Re: [apps-discuss] CONTEXTJ in TLD DNS-Labels (draft-liman-tld-names-05)

Behnam Esfahbod <> Wed, 20 July 2011 17:42 UTC

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From: Behnam Esfahbod <>
Date: Wed, 20 Jul 2011 13:41:29 -0400
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To: John C Klensin <>
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Cc: Siavash Shahshahani <>, apps-discuss <>
Subject: Re: [apps-discuss] CONTEXTJ in TLD DNS-Labels (draft-liman-tld-names-05)
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Dear John,

I trust you understand the fact that Persian language and Arabic
script has already faced much more problems than other major scripts
(left-to-right ones) because of it's nature, being a bidirectional
script and it's contextual joining property.  I believe we have
sacrificed enough and there should be a good reason for further
limitations on these script and language.

We greatly appreciate the work that has been done by you all in
IDNA2008, but let's not forget that IDNA2003 *were broken* for many
languages and IDNA2008 was *fixing* it.  I think IDNA2003 was broken
because it was not challenged enough.  In fact, this is a very good
example to see that RFCs should not "simply" (or "blindly") ignoring
characters in each level of protocols and standards.

The other issue is that, in IDNA2003, at least there was the
possibility to have users write a word that included ZWNJ (like
[ARABIC BEH, ZWNJ, ARABIC ALEF]) as a label and ZWNJ was "removed"
before the label was resolved. Yes, the final label would not be the
same as the one entered, but users "could" use words with ZWNJ in URLs
or browsers' address-bar.

Now let me explain why I believe there is no "good reason" to not have
ZWNJ in the TLD labels:

1. We know that in many parts of the DNS technology, TLD labels are
"used" (evaluated, cached, etc) in A-label forms. I think we all agree
that there is no different between PVALID and CONTEXTJ characters in
A-label forms, thus there is no problem with ZWNJ in A-labels.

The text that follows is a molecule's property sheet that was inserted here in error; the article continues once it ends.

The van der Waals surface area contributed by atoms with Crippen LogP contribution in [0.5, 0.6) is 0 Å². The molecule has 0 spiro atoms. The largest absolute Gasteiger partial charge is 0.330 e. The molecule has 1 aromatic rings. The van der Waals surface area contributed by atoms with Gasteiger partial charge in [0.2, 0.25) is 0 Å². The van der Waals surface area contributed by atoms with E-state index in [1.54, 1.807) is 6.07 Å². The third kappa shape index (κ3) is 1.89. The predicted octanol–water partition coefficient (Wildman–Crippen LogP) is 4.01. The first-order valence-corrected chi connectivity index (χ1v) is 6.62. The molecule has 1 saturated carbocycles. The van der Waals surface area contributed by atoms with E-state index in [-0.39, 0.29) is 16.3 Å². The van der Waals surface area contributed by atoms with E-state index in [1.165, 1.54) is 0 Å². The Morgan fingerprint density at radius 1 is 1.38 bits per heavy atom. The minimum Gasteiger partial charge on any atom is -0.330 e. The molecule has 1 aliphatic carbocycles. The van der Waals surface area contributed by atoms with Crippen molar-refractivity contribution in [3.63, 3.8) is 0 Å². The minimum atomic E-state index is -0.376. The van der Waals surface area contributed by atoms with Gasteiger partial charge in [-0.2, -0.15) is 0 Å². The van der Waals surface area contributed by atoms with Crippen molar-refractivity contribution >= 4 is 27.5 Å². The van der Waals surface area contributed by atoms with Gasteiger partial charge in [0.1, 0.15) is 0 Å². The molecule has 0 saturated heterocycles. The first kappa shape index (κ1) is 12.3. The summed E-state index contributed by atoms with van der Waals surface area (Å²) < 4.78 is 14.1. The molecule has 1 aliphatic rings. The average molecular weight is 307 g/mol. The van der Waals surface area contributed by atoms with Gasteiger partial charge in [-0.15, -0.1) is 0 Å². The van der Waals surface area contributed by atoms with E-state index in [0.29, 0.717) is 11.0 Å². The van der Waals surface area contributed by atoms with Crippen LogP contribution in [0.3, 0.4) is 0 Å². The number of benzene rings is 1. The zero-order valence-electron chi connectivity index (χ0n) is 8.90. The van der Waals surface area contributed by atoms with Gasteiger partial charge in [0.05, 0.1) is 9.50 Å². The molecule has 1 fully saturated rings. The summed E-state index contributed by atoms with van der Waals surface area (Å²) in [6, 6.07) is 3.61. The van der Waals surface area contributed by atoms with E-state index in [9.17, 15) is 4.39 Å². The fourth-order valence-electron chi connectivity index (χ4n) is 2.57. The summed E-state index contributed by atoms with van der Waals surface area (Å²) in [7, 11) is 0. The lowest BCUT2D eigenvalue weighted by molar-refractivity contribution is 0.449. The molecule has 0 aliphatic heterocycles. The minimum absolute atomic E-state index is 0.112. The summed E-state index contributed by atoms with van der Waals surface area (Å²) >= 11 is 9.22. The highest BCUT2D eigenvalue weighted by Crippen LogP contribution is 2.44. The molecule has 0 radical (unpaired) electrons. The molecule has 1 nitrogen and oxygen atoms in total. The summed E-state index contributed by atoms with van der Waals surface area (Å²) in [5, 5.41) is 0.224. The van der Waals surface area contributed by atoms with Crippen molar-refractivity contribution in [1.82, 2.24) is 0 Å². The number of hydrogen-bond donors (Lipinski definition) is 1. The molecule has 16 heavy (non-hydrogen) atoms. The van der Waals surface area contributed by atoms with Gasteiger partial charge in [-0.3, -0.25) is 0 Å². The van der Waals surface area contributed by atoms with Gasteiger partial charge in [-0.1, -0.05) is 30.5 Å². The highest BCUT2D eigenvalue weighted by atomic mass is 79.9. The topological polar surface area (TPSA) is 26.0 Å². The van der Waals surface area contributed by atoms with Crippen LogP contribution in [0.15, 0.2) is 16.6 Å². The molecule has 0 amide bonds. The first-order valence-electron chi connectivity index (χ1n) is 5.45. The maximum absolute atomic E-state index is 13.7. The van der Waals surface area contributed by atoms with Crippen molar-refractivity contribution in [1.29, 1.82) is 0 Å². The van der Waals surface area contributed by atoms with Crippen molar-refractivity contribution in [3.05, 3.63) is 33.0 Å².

2. TLD labels are evaluated and delegated in both A-label and U-label
forms. We should note that we don't expect everybody responsible in
these processes (evaluation, deligation, root-zone management, etc) be
able to understand all the languages that will be used in Internet
TLDs ever, and that's why A-labels are very important in Root-Zone.

3. Now let's consider the cases that Arabic TLDs will be "used" in
U-label forms.

3.1. User's understanding of Arabic script:
3.1.1. If the user understands Arabic script, then there wouldn't be
any problem, as IDNA2008 rules for ZWNJ makes sure that ZWNJ is
"visible", thus user can "read" the label correctly.
3.1.2. If the user does not understand Arabic script, still the shape
of the letters would be different (thanks to IDNA2008's rules for
ZWNJ), thus the result would still be "visible".

3.2. Suitable font and rendering engine:
3.2.1. If there is no suitable font with Arabic support, or the
rendering engine does not support Arabic, user would have problems
with any Arabic IDN, no matter if it includes ZWNJ or not.
3.2.2. If there is a suitable font and the rendering engine
impolements the Arabic Contextual Joining algorithm, then there would
not be any problem with ZWNJ and it would be "visible" to user.

4. And finally, as I mentioned in the other thread (sharing with
VIP-Arabic team), there are much more possible security risks using
only PVALID Arabic characters.  So, why do you start with CONTEXTO
(ZWNJ and ZWJ) and stop right there?
4.1. If this RFC is required to make sure TLD labels are secure "all
the way", there is still a lot of work to be done and we should extend
it to cross-script issue, (like the case for .py) as well.
4.2. If we agree that it is not possible to take care of all the
security risks of the characters of all major scripts/languages in
some RFCs, why ZWNJ is different from the other characters?

I hope these make it clear that why there is no good reason to